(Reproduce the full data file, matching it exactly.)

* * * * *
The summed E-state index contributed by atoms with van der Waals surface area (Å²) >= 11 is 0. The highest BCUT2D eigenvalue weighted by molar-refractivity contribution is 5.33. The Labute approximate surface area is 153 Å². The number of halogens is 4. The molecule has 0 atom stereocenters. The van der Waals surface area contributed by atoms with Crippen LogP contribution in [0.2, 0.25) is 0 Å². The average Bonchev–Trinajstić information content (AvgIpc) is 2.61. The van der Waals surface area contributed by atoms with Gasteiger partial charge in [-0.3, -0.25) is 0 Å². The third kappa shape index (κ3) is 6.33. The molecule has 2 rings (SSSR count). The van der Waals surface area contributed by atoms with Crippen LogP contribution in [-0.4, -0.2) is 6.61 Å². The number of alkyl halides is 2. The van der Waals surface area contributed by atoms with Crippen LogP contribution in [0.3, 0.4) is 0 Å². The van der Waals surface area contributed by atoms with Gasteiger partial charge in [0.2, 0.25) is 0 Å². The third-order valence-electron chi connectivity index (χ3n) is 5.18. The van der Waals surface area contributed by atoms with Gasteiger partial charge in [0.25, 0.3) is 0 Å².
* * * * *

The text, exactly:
The summed E-state index contributed by atoms with van der Waals surface area (Å²) >= 11 is 0. The highest BCUT2D eigenvalue weighted by molar-refractivity contribution is 5.33. The Labute approximate surface area is 153 Å². The number of halogens is 4. The molecule has 0 atom stereocenters. The van der Waals surface area contributed by atoms with Crippen LogP contribution in [0.2, 0.25) is 0 Å². The average Bonchev–Trinajstić information content (AvgIpc) is 2.61. The van der Waals surface area contributed by atoms with Gasteiger partial charge in [-0.3, -0.25) is 0 Å². The third kappa shape index (κ3) is 6.33. The molecule has 2 rings (SSSR count). The van der Waals surface area contributed by atoms with Crippen LogP contribution in [-0.4, -0.2) is 6.61 Å². The number of alkyl halides is 2. The van der Waals surface area contributed by atoms with Crippen LogP contribution in [0.3, 0.4) is 0 Å². The van der Waals surface area contributed by atoms with Gasteiger partial charge in [0.2, 0.25) is 0 Å². The third-order valence-electron chi connectivity index (χ3n) is 5.18. The van der Waals surface area contributed by atoms with Gasteiger partial charge in [0.25, 0.3) is 0 Å².